The rest got away scot free! Historically, approximately 58- 64 percent of the population, owned a home; but down south and out west percentages went almost as high as 72 percent in 2007. See these links:
Only when variable rates and creative financing hit the market again in the early 1980s and banks allowed higher debt/income ratios, did the percentage of homeowners increase beyond the typical 64 percent.
This percentage in the period before the 2007-08 bust was over 70 percent, especially down south and southwest.
Now that we are back to a normal ownership rate, banks should watch who they are providing loans to and not provide borderline purchasers with 97 percent loans, especially if their F.I.C.O scores are less than 650.
Subprime loans and variable rates should be outlawed for those who cannot show enough income or poorer credit scores, so we don’t get left holding the bag years from now, once again.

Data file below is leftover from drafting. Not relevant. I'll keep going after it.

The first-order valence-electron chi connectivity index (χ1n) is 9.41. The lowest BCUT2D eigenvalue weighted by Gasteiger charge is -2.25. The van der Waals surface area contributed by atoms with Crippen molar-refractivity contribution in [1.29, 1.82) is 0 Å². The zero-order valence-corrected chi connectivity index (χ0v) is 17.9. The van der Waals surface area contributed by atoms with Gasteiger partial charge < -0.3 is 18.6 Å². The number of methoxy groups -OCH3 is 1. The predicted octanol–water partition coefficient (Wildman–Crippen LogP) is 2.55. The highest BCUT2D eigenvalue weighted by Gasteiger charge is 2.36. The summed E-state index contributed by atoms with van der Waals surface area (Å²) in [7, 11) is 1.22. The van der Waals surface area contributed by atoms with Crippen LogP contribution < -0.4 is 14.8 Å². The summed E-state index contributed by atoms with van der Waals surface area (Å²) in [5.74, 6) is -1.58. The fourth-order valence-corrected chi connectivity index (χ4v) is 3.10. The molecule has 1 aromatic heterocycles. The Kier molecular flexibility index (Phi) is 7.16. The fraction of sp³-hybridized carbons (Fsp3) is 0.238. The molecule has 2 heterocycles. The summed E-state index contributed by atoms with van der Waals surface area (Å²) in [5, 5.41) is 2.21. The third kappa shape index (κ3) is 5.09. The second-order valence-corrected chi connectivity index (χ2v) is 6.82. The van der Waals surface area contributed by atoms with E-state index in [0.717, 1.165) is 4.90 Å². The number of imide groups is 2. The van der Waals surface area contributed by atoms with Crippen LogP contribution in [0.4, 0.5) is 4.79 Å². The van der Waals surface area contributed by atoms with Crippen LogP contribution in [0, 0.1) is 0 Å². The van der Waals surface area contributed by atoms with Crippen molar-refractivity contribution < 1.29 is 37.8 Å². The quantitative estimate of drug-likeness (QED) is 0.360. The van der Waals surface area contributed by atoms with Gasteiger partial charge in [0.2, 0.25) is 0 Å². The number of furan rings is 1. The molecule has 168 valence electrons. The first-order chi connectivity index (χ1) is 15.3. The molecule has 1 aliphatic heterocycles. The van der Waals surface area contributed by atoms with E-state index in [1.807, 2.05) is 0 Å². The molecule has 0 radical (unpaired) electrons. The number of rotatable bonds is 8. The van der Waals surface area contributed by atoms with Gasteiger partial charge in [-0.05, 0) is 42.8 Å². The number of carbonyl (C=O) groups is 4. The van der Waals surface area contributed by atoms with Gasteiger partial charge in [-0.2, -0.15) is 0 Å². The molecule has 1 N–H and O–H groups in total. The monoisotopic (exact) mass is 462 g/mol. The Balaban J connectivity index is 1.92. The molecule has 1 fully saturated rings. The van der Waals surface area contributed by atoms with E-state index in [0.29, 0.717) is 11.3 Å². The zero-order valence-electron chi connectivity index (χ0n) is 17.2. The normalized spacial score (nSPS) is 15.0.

Too Big Too Fail, should never be an option ever again! Lastly, educating the public about their true borrowing capabilities, should be a necessity (really part of some type of law or process) for banks and lending institutions, so those who are not knowledgeable, will have a greater understanding of the right path to pursue.
Enjoy a healthier, happier and hopefully more prosperous 2016!
Philip A. Raices,
Licensed Real Estate
Mobile: (516) 647-4289
Email: [email protected]